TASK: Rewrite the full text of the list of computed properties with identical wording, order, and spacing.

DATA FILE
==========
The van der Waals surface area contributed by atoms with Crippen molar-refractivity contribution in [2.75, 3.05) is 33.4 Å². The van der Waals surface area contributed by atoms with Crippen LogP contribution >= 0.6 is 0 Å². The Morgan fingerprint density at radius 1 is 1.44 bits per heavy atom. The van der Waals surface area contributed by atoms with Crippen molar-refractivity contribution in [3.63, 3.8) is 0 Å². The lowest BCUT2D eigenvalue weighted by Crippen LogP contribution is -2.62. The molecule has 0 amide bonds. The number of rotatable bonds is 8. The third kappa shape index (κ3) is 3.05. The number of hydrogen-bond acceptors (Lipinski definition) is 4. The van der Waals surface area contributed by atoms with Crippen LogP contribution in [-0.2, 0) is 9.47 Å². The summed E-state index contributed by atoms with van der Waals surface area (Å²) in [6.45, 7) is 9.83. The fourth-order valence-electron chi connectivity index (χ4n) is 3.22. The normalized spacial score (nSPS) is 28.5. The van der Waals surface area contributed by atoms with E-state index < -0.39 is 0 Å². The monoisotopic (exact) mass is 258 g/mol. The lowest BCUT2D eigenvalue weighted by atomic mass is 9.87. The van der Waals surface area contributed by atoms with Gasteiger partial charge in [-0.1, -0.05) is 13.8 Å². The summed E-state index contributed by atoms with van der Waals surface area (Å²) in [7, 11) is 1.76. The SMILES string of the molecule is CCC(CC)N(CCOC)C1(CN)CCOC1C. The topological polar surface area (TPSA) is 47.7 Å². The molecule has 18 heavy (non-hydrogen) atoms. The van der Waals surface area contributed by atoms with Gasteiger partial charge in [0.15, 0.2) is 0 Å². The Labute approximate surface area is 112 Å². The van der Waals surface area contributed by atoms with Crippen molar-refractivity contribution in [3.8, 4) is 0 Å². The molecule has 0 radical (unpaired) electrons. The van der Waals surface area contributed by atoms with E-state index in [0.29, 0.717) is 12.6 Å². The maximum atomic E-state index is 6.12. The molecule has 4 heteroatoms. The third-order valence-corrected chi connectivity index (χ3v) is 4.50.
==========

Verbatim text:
The van der Waals surface area contributed by atoms with Crippen molar-refractivity contribution in [2.75, 3.05) is 33.4 Å². The van der Waals surface area contributed by atoms with Crippen LogP contribution >= 0.6 is 0 Å². The Morgan fingerprint density at radius 1 is 1.44 bits per heavy atom. The van der Waals surface area contributed by atoms with Crippen molar-refractivity contribution in [3.63, 3.8) is 0 Å². The lowest BCUT2D eigenvalue weighted by Crippen LogP contribution is -2.62. The molecule has 0 amide bonds. The number of rotatable bonds is 8. The third kappa shape index (κ3) is 3.05. The number of hydrogen-bond acceptors (Lipinski definition) is 4. The van der Waals surface area contributed by atoms with Crippen LogP contribution in [-0.2, 0) is 9.47 Å². The summed E-state index contributed by atoms with van der Waals surface area (Å²) in [6.45, 7) is 9.83. The fourth-order valence-electron chi connectivity index (χ4n) is 3.22. The normalized spacial score (nSPS) is 28.5. The van der Waals surface area contributed by atoms with E-state index < -0.39 is 0 Å². The monoisotopic (exact) mass is 258 g/mol. The lowest BCUT2D eigenvalue weighted by atomic mass is 9.87. The van der Waals surface area contributed by atoms with Gasteiger partial charge in [-0.1, -0.05) is 13.8 Å². The summed E-state index contributed by atoms with van der Waals surface area (Å²) in [7, 11) is 1.76. The SMILES string of the molecule is CCC(CC)N(CCOC)C1(CN)CCOC1C. The topological polar surface area (TPSA) is 47.7 Å². The molecule has 18 heavy (non-hydrogen) atoms. The van der Waals surface area contributed by atoms with Gasteiger partial charge in [0.15, 0.2) is 0 Å². The Labute approximate surface area is 112 Å². The van der Waals surface area contributed by atoms with Crippen molar-refractivity contribution in [3.8, 4) is 0 Å². The molecule has 0 radical (unpaired) electrons. The van der Waals surface area contributed by atoms with E-state index in [0.29, 0.717) is 12.6 Å². The maximum atomic E-state index is 6.12. The molecule has 4 heteroatoms. The third-order valence-corrected chi connectivity index (χ3v) is 4.50.